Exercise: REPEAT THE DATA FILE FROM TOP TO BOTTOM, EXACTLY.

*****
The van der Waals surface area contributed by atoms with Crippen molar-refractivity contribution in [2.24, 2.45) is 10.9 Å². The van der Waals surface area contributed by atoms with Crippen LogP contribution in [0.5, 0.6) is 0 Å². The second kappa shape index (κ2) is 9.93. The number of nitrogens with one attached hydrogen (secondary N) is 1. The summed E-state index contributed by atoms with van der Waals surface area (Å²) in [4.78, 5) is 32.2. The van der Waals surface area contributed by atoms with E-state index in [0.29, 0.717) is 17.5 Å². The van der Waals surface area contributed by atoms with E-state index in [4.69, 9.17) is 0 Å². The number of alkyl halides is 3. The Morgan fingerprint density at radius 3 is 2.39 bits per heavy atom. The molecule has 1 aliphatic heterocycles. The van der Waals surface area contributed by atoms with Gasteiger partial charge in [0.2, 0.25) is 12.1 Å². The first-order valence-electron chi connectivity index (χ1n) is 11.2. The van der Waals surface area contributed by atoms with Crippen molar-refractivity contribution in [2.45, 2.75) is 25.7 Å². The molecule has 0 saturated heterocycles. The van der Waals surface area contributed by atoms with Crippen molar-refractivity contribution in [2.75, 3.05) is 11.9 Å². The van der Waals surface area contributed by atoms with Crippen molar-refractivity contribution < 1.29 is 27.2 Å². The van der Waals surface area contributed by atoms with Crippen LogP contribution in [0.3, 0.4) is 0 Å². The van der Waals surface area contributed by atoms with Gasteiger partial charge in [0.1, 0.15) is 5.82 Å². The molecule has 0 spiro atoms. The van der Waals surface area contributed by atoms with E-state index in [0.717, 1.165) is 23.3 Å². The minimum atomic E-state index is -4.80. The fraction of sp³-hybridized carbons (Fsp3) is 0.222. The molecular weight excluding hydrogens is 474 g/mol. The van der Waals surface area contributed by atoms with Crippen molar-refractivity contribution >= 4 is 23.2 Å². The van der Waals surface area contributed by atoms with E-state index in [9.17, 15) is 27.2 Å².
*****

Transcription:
The van der Waals surface area contributed by atoms with Crippen molar-refractivity contribution in [2.24, 2.45) is 10.9 Å². The van der Waals surface area contributed by atoms with Crippen LogP contribution in [0.5, 0.6) is 0 Å². The second kappa shape index (κ2) is 9.93. The number of nitrogens with one attached hydrogen (secondary N) is 1. The summed E-state index contributed by atoms with van der Waals surface area (Å²) in [4.78, 5) is 32.2. The van der Waals surface area contributed by atoms with E-state index in [0.29, 0.717) is 17.5 Å². The van der Waals surface area contributed by atoms with E-state index in [4.69, 9.17) is 0 Å². The number of alkyl halides is 3. The Morgan fingerprint density at radius 3 is 2.39 bits per heavy atom. The molecule has 1 aliphatic heterocycles. The van der Waals surface area contributed by atoms with Gasteiger partial charge in [0.2, 0.25) is 12.1 Å². The first-order valence-electron chi connectivity index (χ1n) is 11.2. The van der Waals surface area contributed by atoms with Crippen molar-refractivity contribution in [2.45, 2.75) is 25.7 Å². The molecule has 0 saturated heterocycles. The van der Waals surface area contributed by atoms with Crippen molar-refractivity contribution in [2.75, 3.05) is 11.9 Å². The van der Waals surface area contributed by atoms with Crippen molar-refractivity contribution < 1.29 is 27.2 Å². The van der Waals surface area contributed by atoms with Crippen LogP contribution in [0.3, 0.4) is 0 Å². The van der Waals surface area contributed by atoms with Gasteiger partial charge in [0.1, 0.15) is 5.82 Å². The molecule has 0 spiro atoms. The van der Waals surface area contributed by atoms with E-state index in [0.717, 1.165) is 23.3 Å². The minimum atomic E-state index is -4.80. The fraction of sp³-hybridized carbons (Fsp3) is 0.222. The molecular weight excluding hydrogens is 474 g/mol. The van der Waals surface area contributed by atoms with Crippen molar-refractivity contribution >= 4 is 23.2 Å². The van der Waals surface area contributed by atoms with E-state index in [9.17, 15) is 27.2 Å².